Index Descriptions

The Bloomberg U.S. Aggregate Index measures the performance of the entire U.S. market of taxable, fixed-rate, investment-grade bonds. Each issue in the index has at least one year left until maturity and an outstanding par value of at least $250 million.

The Bloomberg U.S. High Yield Corporate Index, formerly known as Lehman Brothers U.S. High Yield Corporate Index, measures the performance of taxable, fixed-rate bonds issued by industrial, utility, and financial companies and rated below investment grade. Each issue in the index has at least one year left until maturity and an outstanding par value of at least $150 million.

The Bloomberg World Government Inflation-Linked Bond (WGILB) Index measures the performance of investment grade, government inflation-linked debt from 12 different developed market countries.

Bloomberg Commodity Index measures the performance of 19 futures contracts on physical commodities.  As of the annual reweighting of the components, no related group of commodities (for example, energy, precious metals, livestock, and grains) may constitute more than 33% of the index and no single commodity may constitute less than 2% or more than 15% of the index.

The Dow Jones Global ex-U.S. Index is an equal-weighted stock index composed of the stocks of 150 top companies from around the world (excluding the U.S.) as selected by Dow Jones editors and based on the companies' long history of success and popularity among investors. The Global Dow is designed to reflect the global stock market and gives preferences to companies with global reach.

The HFRX Global Hedge Fund Index is designed to be representative of the overall composition of the hedge fund universe. It is composed of all eligible hedge fund strategies; including but not limited to convertible arbitrage, distressed securities, equity hedge, equity market neutral, event driven, macro, merger arbitrage, and relative value arbitrage. The strategies are asset weighted based on the distribution of assets in the hedge fund industry.

The MSCI All-Country World Index ex USA measures the performance of large- and mid-capitalization stocks in approximately 50 developed and emerging equity markets, excluding the United States.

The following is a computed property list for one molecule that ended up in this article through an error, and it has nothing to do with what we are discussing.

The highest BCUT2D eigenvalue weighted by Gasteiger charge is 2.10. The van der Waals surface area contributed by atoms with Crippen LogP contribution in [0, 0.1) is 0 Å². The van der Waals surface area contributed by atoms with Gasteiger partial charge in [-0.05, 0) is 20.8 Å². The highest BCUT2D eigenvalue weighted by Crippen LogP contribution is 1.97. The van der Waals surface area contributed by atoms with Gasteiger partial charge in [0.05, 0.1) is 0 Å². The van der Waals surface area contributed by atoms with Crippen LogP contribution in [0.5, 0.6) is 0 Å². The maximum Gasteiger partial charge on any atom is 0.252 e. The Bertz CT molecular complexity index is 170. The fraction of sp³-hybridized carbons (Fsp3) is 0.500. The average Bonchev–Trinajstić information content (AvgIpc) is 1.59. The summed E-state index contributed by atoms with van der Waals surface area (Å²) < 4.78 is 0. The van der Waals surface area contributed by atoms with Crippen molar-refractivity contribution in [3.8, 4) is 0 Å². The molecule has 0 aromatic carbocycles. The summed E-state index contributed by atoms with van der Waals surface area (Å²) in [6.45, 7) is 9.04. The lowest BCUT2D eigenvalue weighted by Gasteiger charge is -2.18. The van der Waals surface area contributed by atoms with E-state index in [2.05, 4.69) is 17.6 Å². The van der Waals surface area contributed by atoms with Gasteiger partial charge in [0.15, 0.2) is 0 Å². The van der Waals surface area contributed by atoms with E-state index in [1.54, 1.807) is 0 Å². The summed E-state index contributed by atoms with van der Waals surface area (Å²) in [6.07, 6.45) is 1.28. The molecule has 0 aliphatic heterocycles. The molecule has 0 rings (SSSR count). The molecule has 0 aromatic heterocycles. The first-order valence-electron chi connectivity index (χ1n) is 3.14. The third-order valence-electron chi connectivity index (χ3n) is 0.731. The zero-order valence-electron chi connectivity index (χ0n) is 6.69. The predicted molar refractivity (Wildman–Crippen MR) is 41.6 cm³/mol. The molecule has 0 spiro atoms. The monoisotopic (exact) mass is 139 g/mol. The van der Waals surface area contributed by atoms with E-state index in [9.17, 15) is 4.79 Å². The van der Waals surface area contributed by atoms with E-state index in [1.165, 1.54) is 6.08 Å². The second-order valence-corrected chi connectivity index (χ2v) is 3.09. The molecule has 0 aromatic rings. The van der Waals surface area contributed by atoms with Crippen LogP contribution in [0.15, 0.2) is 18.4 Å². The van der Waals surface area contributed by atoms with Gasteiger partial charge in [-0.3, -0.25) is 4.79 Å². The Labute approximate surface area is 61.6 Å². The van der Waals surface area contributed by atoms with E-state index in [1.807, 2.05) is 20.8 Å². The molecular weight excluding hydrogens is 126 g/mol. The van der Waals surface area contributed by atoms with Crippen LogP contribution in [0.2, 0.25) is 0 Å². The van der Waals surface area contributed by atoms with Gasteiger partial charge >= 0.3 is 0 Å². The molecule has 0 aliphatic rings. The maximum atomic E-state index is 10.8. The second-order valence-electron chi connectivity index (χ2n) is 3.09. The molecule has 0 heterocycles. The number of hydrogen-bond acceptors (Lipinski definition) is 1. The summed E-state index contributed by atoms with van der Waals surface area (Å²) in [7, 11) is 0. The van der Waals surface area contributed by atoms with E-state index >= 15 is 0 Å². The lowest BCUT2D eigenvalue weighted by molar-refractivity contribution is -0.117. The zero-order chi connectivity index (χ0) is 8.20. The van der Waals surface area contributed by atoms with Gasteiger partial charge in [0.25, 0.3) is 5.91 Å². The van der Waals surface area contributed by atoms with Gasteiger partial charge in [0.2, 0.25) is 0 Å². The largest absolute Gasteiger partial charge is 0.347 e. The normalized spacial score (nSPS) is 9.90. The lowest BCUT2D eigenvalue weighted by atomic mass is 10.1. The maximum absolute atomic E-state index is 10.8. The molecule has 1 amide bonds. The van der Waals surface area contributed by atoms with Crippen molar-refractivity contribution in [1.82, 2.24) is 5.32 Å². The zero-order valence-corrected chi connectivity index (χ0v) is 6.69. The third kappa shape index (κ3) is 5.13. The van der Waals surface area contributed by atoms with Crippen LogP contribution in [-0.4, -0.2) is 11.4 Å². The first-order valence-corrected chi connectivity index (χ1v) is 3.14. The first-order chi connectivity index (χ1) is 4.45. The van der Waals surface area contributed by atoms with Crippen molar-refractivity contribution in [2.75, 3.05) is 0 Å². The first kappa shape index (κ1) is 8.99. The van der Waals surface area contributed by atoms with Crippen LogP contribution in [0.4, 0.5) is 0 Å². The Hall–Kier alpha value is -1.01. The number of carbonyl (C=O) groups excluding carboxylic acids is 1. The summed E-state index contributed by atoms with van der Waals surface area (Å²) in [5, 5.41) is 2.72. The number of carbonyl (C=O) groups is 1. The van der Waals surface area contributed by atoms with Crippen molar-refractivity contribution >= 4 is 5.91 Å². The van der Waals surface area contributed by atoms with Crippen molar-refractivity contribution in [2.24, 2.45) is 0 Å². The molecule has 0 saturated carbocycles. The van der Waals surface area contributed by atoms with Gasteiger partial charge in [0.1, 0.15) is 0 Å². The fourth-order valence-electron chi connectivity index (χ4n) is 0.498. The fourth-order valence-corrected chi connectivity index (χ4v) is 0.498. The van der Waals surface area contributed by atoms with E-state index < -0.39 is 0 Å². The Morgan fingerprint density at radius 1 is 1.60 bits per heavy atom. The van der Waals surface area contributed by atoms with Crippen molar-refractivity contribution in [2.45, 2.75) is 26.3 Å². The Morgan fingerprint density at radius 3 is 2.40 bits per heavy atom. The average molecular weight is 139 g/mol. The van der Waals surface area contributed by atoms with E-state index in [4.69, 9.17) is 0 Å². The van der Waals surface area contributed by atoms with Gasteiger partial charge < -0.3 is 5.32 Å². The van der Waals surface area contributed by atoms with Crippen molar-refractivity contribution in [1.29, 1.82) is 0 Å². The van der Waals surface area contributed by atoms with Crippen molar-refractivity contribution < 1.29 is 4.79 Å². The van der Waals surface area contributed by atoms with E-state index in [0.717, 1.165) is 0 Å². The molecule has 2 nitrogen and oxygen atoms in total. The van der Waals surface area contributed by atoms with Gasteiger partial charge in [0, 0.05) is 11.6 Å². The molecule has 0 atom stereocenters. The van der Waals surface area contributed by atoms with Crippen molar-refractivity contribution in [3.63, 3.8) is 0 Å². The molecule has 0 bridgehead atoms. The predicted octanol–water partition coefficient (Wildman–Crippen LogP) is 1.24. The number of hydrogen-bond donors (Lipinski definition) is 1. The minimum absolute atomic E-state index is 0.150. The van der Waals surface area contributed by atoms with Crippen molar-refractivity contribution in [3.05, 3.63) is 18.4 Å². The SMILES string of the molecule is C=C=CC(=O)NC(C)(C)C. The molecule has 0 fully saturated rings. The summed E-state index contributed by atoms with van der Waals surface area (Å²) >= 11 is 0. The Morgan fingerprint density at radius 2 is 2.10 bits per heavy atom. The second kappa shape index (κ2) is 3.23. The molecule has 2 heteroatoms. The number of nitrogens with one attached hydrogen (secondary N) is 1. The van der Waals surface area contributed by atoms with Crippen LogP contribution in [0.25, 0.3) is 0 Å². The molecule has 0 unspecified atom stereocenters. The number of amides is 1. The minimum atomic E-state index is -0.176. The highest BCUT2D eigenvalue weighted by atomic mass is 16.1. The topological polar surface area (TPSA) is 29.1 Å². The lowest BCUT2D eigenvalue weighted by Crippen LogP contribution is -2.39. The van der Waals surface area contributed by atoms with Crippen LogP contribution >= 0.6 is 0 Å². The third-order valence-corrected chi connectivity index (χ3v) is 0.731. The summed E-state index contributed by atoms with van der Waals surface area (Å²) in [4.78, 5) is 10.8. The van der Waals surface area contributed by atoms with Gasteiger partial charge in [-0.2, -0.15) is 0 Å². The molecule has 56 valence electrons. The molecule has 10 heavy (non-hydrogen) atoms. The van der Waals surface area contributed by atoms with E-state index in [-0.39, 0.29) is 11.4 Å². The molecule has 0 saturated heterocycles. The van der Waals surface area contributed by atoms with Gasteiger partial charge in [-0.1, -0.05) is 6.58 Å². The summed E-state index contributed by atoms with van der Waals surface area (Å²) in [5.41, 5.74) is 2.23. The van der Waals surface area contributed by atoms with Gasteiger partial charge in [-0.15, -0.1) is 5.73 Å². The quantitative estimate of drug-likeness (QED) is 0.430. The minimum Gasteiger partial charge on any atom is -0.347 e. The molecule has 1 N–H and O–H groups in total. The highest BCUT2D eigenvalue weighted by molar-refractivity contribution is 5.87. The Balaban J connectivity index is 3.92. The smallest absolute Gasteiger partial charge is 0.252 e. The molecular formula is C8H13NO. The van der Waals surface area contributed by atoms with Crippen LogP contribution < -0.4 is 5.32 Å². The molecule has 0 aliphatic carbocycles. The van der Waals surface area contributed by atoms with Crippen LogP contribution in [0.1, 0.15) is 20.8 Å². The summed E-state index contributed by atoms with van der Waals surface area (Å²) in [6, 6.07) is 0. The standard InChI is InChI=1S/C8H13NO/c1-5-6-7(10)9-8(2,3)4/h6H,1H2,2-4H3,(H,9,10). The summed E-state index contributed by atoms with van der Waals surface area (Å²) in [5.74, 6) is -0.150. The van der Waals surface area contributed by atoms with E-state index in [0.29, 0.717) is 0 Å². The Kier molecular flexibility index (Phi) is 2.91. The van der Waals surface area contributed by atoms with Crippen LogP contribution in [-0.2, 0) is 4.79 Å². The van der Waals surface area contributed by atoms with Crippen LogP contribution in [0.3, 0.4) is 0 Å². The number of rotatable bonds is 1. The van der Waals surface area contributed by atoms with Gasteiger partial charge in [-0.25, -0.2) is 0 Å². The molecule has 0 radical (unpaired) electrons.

The MSCI EAFE® (net) Index measures the performance of approximately 20 developed equity markets, excluding those of the United States and Canada. The total returns of the index are net of the maximum tax withholding rates that apply in many countries to dividends paid to nonresident investors. 

The MSCI Emerging Markets Index captures large- and mid-cap representation across 26 emerging markets countries. With 1,198 constituents, the index covers approximately 85% of the free-float-adjusted market capitalization in each country.

Russell 1000® Growth Index measures the performance of those Russell 1000 Index companies with higher price-to-book ratios and higher forecasted growth values.

Russell 1000® Value Index measures the performance of those Russell 1000 Index companies with lower price-to-book ratios and lower forecasted growth values.

The Russell 2000® Index measures the performance of the 2,000 smallest companies in the Russell 3000 Index, which represents approximately 8% of the total market capitalization of the Russell 3000 Index. As of its latest reconstitution, the index had a total market capitalization range of approximately $128 million to $1.3 billion.

The Russell 3000® Index measures the performance of the 3,000 largest U.S. companies based on total market capitalization, which represents approximately 98% of the investable U.S. equity market. As of its latest reconstitution, the index had a total market capitalization range of approximately $128 million to $309 billion.

The S&P 500 Index measures the performance of approximately 500 widely held common stocks listed on U.S. exchanges. Most of the stocks in the index are large-capitalization U.S. issues. The index accounts for roughly 75% of the total market capitalization of all U.S. equities.

The S&P Composite Stock Price Index (noted on slide 8) refers to the data series made popular in recent years by Yale Professor Robert Shiller, not to be confused with the S&P Composite 1500, an index that combines the S&P 500, the S&P Mid Cap 400, and the S&P Small Cap 600. Investing involves risks and you may incur a profit or a loss.

The S&P Developed Property defines and measures the investable universe of publicly traded property companies domiciled in developed markets.

The S&P Municipal Bond High-Yield Index consists of bonds in the S&P Municipal Bond Index that are not rated or are rated below investment grade.

The S&P Municipal Bond Index is a broad, market value-weighted index that seeks to measure the performance of the U.S. municipal bond market.

The S&P United States REIT Index measures the investable U.S. real estate investment trust market and maintains a constituency that reflects the market’s overall composition.